Apple Computer made a bold move this week to help solve the recording industry's biggest problem - sharing free music on the Internet. A new Apple service will help "keep the consumer honest" by offering any of some 200,000 songs from five major record companies for 99 cents each (or $9.99 an album).
This pay-per-download service will at least attract music lovers who know they are eroding the creative purpose of copyright protections for artists when they take music off websites that facilitate open sharing of songs.
Apple's move comes amid continuing legal and legislative battles over whether such web services help facilitate copyright piracy. The first such site, Napster, was shut down by a court order in 2000. Last week, a federal judge decided two other file-sharing sites, Morpheus and Grokster, were not infringing on copyrights. He suggested Congress may need to settle this question of music piracy.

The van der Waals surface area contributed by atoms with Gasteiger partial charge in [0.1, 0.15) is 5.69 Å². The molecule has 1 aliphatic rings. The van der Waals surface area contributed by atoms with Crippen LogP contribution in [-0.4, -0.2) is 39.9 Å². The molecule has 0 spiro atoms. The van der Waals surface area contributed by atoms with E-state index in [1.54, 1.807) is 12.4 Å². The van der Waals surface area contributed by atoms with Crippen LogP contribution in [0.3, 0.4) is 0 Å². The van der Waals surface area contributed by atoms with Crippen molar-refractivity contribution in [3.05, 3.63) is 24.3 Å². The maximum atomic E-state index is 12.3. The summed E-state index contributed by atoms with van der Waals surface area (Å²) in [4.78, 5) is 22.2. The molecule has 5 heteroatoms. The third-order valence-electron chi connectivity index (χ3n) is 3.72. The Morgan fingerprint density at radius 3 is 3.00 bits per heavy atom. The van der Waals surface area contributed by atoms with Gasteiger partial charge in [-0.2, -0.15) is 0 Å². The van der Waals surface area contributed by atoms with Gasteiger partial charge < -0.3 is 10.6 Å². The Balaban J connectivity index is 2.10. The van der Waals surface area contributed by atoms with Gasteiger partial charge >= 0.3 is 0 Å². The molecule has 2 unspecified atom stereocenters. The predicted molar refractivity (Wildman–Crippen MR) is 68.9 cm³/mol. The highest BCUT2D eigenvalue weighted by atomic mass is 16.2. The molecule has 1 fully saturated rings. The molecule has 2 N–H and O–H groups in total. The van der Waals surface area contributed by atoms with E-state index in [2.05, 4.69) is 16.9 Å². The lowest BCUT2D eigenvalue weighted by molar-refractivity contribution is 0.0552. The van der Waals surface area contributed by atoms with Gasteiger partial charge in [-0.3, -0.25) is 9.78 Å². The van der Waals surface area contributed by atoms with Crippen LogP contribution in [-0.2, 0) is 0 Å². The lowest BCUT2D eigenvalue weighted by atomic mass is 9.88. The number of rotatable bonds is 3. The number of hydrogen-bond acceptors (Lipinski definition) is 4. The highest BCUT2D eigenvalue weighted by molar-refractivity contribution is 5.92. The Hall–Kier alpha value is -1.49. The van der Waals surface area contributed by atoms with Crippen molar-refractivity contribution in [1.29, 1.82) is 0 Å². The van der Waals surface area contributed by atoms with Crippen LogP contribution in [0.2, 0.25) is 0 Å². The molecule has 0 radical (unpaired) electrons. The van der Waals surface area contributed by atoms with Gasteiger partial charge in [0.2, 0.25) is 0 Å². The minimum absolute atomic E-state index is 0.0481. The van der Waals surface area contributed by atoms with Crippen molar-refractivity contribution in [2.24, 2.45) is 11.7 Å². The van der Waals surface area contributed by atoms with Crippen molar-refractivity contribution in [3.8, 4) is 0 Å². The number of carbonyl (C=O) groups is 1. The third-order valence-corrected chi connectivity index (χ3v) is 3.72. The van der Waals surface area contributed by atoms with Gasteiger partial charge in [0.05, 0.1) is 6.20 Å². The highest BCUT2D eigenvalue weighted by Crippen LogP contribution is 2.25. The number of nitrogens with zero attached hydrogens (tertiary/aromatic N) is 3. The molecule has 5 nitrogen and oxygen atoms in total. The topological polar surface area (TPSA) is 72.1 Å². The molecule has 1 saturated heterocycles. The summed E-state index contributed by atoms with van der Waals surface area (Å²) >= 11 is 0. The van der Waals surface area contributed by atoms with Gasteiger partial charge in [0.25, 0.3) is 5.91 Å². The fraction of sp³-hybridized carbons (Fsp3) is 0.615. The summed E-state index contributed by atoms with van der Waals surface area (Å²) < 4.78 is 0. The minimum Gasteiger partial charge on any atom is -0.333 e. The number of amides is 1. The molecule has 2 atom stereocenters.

Apple's site may succeed if its playlist can compete against the enormous number of songs available on the "free" sites. Many record-company executives don't want to allow unlimited downloading on legal sites, especially for 99 cents. But Apple's venture at least provides common ground for music consumers and the industry to help their favorite artists earn a living.